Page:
The 100-day curse was one John Reid cast upon himself. He not only suggested that this deadline should be used to judge him in his new job as Home Secretary, but cheerfully declared his head to be "on the block".
Given the disasters that his department was then churning out on a daily basis, it seemed a suicidal gamble. But those who wanted him to fail could not be more disappointed.
The 100th day fell last Friday, as Dr Reid was giving his second press conference on the foiled terror plot. He has played the role of the wartime leader to perfection, dominating television coverage and achieving 10 times as much air time as the Conservatives. One Shadow Cabinet critic snarled that he had been "contemptibly brilliant". This is not a Home Secretary following his four predecessors into the political quagmire.
John Reid is on an altogether different trajectory and one that should greatly worry his old adversary Gordon Brown, who is off nursing his newborn son. It is a macabre rule of politics that the best opportunities lie in the deepest crises. The Home Secretary will emerge from all this a much strengthened figure, far better placed to make his own leadership bid.
All this will please Tony Blair. At No 10, there is still a romantic hope that Dr Reid will somehow rise to take on Brown. The people whom the Treasury now calls "ultras" (i.e. supporters of the Prime Minister) will be delighted that the news agenda has handed him such a platform, topping a convincing debut at the Home Office.
His trick has been to detach his personal performance from that of his department. Declaring the immigration service not "fit for purpose" meant he would be vindicated, not hurt, by its subsequent mistakes. The man who gave up alcohol in 1994 has administered to his department its own 12 step recovery plan: "First, admit you have a problem," it runs. "Then, deal with the problem ..." and so on.
Most of his plans involve conveniently faraway deadlines. There will be 8,000 new prison places (by 2012), the immigration budget will double (by 2010) and the 10,200 foreign prisoners will be deported (at some point). He has axed disaster-prone projects such as the merger of English police forces, and declared the 2008 deadline for the first identity cards an "artificial target".
The Home Secretary's main job is to build up public confidence in the system. Hence his adopting a palatable version of the immigration policy the Tories championed at the last election. It is not racist to discuss quotas on immigration, he says - in a stroke going further than David Cameron's Tories currently dare.
The Conservatives now consider immigration a toxic topic and Damian Green, their immigration spokesman, privately moans that it is his job to say as little as possible. All this leaves the ground open to Labour, and for Dr Reid to pick up where the bombastic David Blunkett left off.
The next task for Dr Reid is to be victorious where Charles Clarke, his predecessor, met defeat. Flushed with the victory of the thwarted terrorist plot, it is entirely possible that he will bring back plans to detain terror suspects without charge for 90 days. With the terror suspects in custody, and the clock ticking on when they have to be released, Dr Reid has the perfect backdrop to renew this case.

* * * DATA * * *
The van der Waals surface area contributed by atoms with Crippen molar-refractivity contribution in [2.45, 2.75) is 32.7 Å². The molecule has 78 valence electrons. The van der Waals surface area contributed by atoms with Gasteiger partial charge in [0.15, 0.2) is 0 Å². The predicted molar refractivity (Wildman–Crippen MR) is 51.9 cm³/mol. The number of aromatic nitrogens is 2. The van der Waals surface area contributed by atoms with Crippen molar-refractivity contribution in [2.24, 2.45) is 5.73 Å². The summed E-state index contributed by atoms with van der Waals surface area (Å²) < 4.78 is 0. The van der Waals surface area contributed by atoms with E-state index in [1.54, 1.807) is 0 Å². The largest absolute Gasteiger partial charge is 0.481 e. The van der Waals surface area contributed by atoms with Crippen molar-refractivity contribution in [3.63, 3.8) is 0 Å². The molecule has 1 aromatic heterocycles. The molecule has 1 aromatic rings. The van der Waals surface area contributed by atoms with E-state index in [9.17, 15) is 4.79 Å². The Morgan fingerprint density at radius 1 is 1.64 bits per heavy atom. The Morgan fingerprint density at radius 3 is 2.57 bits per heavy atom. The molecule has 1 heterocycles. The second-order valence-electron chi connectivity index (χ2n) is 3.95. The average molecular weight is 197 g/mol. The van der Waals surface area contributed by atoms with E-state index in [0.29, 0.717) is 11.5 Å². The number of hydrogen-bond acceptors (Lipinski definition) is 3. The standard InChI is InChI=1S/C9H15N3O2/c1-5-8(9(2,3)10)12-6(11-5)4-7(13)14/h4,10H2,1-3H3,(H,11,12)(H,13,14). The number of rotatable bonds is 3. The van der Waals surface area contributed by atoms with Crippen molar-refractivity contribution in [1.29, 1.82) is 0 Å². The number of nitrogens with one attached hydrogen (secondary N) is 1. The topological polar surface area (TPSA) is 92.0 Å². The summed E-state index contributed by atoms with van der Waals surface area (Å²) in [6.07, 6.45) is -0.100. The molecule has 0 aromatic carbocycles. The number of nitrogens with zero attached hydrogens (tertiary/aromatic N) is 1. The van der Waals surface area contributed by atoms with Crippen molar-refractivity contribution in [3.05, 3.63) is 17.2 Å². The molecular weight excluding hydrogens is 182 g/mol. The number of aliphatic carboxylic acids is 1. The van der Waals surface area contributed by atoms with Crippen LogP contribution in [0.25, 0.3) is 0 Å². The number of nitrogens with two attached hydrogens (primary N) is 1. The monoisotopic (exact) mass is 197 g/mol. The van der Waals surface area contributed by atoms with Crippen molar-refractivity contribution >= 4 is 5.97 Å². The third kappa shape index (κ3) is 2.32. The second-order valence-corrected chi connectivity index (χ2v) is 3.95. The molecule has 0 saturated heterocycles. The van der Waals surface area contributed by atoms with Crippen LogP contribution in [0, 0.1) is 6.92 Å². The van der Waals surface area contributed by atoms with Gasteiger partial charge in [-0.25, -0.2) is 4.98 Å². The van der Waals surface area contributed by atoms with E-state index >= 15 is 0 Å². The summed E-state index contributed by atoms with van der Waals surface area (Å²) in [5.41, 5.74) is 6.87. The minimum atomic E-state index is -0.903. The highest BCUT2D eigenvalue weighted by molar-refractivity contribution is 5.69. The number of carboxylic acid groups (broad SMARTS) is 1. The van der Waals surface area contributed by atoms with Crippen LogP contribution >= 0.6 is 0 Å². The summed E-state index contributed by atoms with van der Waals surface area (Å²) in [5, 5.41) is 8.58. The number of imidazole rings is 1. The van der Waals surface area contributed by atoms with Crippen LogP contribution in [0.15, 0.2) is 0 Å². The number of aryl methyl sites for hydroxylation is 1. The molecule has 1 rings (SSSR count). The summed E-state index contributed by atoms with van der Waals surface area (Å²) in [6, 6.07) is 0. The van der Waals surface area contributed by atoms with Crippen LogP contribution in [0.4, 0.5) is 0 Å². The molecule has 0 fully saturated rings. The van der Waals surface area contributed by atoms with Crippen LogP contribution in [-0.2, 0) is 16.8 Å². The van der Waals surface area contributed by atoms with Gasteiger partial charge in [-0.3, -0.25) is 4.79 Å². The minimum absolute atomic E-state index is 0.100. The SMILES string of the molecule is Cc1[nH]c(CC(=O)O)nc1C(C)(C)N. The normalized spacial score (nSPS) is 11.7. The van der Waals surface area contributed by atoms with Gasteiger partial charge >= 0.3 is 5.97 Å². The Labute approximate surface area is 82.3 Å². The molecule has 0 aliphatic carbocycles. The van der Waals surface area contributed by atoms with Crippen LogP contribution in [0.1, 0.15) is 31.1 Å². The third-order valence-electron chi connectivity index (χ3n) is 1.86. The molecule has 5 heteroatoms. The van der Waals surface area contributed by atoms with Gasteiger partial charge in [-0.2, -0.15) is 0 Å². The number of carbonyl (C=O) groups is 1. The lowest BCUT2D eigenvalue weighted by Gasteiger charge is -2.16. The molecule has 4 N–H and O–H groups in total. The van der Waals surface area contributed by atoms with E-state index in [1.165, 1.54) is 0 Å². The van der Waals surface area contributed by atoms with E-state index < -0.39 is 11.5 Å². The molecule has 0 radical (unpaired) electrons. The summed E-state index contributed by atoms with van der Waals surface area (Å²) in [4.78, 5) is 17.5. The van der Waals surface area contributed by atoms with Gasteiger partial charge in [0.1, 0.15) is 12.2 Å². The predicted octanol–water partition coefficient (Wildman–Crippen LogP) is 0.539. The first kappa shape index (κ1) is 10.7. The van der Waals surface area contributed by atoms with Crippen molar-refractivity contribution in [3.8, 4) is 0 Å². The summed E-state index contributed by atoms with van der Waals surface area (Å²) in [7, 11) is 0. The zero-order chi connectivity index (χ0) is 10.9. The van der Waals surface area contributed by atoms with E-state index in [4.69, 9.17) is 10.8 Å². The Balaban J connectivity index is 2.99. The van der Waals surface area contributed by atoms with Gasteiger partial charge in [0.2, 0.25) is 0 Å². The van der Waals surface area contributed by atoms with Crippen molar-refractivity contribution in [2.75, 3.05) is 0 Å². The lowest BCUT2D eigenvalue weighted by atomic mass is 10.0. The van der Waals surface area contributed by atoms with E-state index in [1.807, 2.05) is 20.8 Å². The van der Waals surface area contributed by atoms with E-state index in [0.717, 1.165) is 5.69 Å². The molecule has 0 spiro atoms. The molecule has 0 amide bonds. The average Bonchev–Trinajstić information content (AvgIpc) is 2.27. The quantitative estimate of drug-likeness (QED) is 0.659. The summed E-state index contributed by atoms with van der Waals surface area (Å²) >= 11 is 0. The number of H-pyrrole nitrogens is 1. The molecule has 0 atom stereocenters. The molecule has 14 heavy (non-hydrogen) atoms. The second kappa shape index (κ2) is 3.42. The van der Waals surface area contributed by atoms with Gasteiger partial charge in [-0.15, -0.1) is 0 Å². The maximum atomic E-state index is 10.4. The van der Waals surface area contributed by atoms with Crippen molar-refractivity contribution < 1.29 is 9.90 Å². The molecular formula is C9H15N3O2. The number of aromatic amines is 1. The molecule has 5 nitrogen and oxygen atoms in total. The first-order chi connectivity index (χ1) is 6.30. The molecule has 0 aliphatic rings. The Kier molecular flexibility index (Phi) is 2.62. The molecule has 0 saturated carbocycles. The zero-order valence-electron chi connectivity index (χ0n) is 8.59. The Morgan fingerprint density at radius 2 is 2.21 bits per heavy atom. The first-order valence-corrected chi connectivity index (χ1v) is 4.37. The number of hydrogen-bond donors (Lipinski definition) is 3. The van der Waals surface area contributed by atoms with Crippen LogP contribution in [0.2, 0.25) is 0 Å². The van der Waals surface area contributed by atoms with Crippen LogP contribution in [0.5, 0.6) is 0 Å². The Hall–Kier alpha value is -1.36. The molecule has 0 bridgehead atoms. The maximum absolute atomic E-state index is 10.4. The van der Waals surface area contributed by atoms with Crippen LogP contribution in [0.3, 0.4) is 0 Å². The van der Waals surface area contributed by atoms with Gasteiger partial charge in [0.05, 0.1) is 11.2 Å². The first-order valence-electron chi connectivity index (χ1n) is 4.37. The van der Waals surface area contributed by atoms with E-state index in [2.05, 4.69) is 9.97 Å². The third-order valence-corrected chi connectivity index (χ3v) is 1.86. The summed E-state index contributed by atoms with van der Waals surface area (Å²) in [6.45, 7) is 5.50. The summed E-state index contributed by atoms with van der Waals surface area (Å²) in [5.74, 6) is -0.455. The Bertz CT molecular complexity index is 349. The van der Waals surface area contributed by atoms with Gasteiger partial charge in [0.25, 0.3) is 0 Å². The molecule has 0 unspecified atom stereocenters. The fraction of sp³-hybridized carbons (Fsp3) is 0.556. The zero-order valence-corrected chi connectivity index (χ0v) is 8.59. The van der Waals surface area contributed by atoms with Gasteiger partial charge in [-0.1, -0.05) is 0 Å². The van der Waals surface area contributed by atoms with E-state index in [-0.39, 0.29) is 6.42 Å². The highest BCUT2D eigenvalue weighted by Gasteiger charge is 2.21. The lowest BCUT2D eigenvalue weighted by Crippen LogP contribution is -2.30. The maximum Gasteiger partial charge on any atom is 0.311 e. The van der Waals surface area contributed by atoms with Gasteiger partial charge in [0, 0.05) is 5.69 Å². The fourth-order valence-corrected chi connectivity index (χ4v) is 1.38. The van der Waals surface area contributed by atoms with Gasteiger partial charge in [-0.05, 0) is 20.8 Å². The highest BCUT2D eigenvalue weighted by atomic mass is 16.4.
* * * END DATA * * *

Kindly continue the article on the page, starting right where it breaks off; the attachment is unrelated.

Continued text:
Selling unpopular ideas to the Labour Party has become his speciality. As a former Communist, he has been able to couch them in idealistic left-wing language that the Mr Blair would not have been able to articulate. NHS reform was needed, said Dr Reid, because choice should be for everyone not just the rich. But finding a progressive reason for extended detention will be a far harder task.
Last week, in a speech to the Demos think tank, John Reid spoke of the current idea of human rights as forged in a postwar era where a fascist state had been the main enemy. But today, he said, the threat comes "from what might be called fascist individuals" who threaten to destroy equality and the "biggest achievements of democratic socialism". Hence the jihadists are portrayed not just as homicidal fanatics, but as class enemies. Dr Reid is thus wrapping a right-wing goal in left-wing vocabulary.
Herein lies a powerful formula for winning elections. Let us presume that David Cameron's gamble is that he will gain votes from the Liberal Democrats, while right-wingers have nowhere else to go. And for as long as Gordon Brown is leading the Labour Party, with his high taxes and scary five-year plans, this is a fair analysis.
But if Dr Reid were Labour leader, there is an interesting dilemma for the orphaned Conservative voter, who may see in the Home Secretary a strong leader, reliable in a crisis, who pursues a hard line on immigration while calling Islamofascism by its name. In an age where party allegiance has never been weaker, might such voters give the bald-headed, spirited, dependable, sixtysomething a go? As the Prime Minister said in California earlier this month, we live in an age of political cross-dressing. Brown's pitch, however, is that he will restore Labour's "soul", and nine years of stealth taxes have taught Middle England to be wary.
All this is speculation, but the Tory strategy, right down to the choice of leader, is based on fighting a Labour Party led by the familiar figure of Mr Brown. To be up against Dr Reid, who makes daring raids into Tory territory with none of the Chancellor's communicatory handicaps, is a more daunting prospect. Those who want Mr Cameron to be Prime Minister can only hope Labour does not see this for itself.
Fraser Nelson is political editor of 'The Spectator' and 'The Business'